Like rock journalists following Bono, the Times reporters seem utterly fascinated by the minutia of Obama's day, while taking a few potshots at a Bush administration it's already condemned as doomed to perdition in the history books.
Like most presidential candidates, Mr. Obama is developing his executive skills on the fly, and under intense scrutiny. The evolution of his style in recent months suggests he is still finding the right formula as he confronts a challenge that he has not faced in his career: managing a large organization.
The skill will become more important should he win the presidency, and his style is getting added attention as the country absorbs the lessons of President Bush's tenure in the Oval Office. Mr. Bush's critics, including former aides, have portrayed him as too cloistered, too dependent on a small coterie of trusted aides, unable to distinguish between loyalty and competence, and insufficiently willing to adjust course in the face of events that do not unfold the way he expects.
Mr. Obama's circle of advisers takes seriously his "no drama" mandate. It is a point of pride in his campaign that there have been virtually no serious leaks to the news media -- small leaks are immediately investigated -- about internal division or infighting. He is a careful reader of daily newspapers and magazines (titles from Foreign Affairs to Maxim are stocked on his campaign plane). He takes his briefing books -- three-ring binders filled with political memorandums and policy discussions -- to his hotel room or home every night, but aides say how well he reads the materials may depend on what is on ESPN.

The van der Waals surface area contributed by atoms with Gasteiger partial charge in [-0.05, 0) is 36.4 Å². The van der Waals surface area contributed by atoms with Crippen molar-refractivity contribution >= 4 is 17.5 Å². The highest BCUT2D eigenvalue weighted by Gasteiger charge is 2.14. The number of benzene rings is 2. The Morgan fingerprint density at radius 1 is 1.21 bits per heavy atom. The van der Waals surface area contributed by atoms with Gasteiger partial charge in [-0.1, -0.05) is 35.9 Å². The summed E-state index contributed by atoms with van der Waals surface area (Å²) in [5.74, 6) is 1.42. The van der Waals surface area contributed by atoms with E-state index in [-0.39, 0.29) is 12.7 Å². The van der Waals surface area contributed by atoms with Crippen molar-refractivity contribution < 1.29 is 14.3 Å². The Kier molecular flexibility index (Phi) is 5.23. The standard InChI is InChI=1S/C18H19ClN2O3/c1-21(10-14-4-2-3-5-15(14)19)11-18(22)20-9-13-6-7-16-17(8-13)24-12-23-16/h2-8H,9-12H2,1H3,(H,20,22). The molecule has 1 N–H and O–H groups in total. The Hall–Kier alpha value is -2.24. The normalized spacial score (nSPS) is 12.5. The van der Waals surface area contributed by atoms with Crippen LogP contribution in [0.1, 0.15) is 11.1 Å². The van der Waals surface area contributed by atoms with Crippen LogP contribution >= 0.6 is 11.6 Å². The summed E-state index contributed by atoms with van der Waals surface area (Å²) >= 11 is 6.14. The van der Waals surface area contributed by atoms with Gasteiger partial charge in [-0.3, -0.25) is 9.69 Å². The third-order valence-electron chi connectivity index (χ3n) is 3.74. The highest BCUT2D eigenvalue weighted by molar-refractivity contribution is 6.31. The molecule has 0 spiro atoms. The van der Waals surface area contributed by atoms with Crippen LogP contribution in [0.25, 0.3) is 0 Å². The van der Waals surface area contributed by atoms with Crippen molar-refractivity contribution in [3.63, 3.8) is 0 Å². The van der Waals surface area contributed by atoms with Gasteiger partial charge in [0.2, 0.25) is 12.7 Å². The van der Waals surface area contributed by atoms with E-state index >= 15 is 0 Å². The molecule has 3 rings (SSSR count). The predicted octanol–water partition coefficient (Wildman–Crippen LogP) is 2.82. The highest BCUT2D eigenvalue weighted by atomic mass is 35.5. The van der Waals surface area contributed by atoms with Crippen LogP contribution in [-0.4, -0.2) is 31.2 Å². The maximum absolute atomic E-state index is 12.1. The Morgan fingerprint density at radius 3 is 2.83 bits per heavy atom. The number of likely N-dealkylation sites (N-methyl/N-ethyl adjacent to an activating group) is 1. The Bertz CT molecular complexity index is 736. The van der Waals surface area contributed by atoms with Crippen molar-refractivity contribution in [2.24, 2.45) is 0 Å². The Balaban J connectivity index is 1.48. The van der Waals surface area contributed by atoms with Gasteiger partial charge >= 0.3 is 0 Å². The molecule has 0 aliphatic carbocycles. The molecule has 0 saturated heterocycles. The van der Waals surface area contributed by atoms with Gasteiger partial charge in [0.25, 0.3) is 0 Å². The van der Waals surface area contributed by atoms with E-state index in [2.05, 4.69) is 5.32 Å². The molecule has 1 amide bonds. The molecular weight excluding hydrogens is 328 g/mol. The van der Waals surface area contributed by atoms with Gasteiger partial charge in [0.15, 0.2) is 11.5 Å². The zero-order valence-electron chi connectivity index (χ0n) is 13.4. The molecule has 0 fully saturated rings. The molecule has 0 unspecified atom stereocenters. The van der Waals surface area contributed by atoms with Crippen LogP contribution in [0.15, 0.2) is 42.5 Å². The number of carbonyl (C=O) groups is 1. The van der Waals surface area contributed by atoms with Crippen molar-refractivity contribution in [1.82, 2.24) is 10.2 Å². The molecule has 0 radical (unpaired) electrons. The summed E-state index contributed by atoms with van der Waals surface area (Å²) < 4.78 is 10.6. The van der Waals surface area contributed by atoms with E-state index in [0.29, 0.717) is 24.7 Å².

The story climaxed with a rare Obama visit to his campaign HQ:
Three days after claiming the nomination, Mr. Obama, who makes infrequent visits to the campaign's Chicago headquarters, offered his gratitude by way of a motivational pep talk.
"I want everybody to catch your breath. Do what you do to get your ya-ya's out -- that's an old '60s expression -- and then understand that coming back we're going to have to work twice as hard as we've been working," Mr. Obama said. "We're going to have to be smarter, we're going to have to be tougher, our game is going to have to be tighter."
Before finishing, he included a self-assessment, adding, "I am going to have to be a better candidate."
Also on Monday was Julie Bosman's "Obama Calls for More Responsibility From Black Fathers," in which Obama is given credit for making critical statements about black fathers in front of a black audience.
Addressing a packed congregation at one of the city's largest black churches, Senator Barack Obama on Sunday invoked his own absent father to deliver a sharp message to black men, saying "we need fathers to recognize that responsibility doesn't just end at conception."
In an address that was striking for its bluntness and where he chose to give it, Mr. Obama directly addressed one of the most delicate topics confronting black leaders: how much responsibility absent fathers bear for some of the intractable problems afflicting black Americans. Mr. Obama noted that "more than half of all black children live in single-parent households," a number that he said had doubled since his own childhood.
"Too many fathers are M.I.A., too many fathers are AWOL, missing from too many lives and too many homes," Mr. Obama said to a chorus of approving murmurs from the audience. "They have abandoned their responsibilities, acting like boys instead of men. And the foundations of our families are weaker because of it."
His themes have also been sounded by the comedian Bill Cosby, who has stirred debate among black Americans by bluntly speaking about an epidemic of fatherlessness in African-American families while suggesting that some blacks use racism as a crutch to explain the lack of economic progress.
"Stirred debate" is a benign term for how the Times has dealt with similar comments from Cosby, with reporter Felicia Lee calling them "inflammatory remarks" in May 2004. Yet when Obama says similar things, he's making a brave and positive stand.